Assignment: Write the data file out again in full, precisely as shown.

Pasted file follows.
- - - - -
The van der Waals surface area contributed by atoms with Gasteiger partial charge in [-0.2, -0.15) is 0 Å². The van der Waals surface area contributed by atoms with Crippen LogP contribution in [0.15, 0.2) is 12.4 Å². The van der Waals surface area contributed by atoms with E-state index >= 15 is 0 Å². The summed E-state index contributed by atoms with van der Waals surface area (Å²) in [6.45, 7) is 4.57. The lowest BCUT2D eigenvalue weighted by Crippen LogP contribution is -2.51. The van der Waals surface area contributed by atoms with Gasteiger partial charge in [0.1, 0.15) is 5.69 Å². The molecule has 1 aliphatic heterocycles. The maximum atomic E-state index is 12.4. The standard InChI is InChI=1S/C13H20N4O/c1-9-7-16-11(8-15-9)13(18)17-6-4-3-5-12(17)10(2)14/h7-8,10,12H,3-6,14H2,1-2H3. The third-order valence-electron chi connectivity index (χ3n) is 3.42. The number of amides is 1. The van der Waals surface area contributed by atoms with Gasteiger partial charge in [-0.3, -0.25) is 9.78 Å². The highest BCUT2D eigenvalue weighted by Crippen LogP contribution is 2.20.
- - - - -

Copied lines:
The van der Waals surface area contributed by atoms with Gasteiger partial charge in [-0.2, -0.15) is 0 Å². The van der Waals surface area contributed by atoms with Crippen LogP contribution in [0.15, 0.2) is 12.4 Å². The van der Waals surface area contributed by atoms with E-state index >= 15 is 0 Å². The summed E-state index contributed by atoms with van der Waals surface area (Å²) in [6.45, 7) is 4.57. The lowest BCUT2D eigenvalue weighted by Crippen LogP contribution is -2.51. The van der Waals surface area contributed by atoms with Gasteiger partial charge in [0.1, 0.15) is 5.69 Å². The molecule has 1 aliphatic heterocycles. The maximum atomic E-state index is 12.4. The standard InChI is InChI=1S/C13H20N4O/c1-9-7-16-11(8-15-9)13(18)17-6-4-3-5-12(17)10(2)14/h7-8,10,12H,3-6,14H2,1-2H3. The third-order valence-electron chi connectivity index (χ3n) is 3.42. The number of amides is 1. The van der Waals surface area contributed by atoms with Gasteiger partial charge in [-0.3, -0.25) is 9.78 Å². The highest BCUT2D eigenvalue weighted by Crippen LogP contribution is 2.20.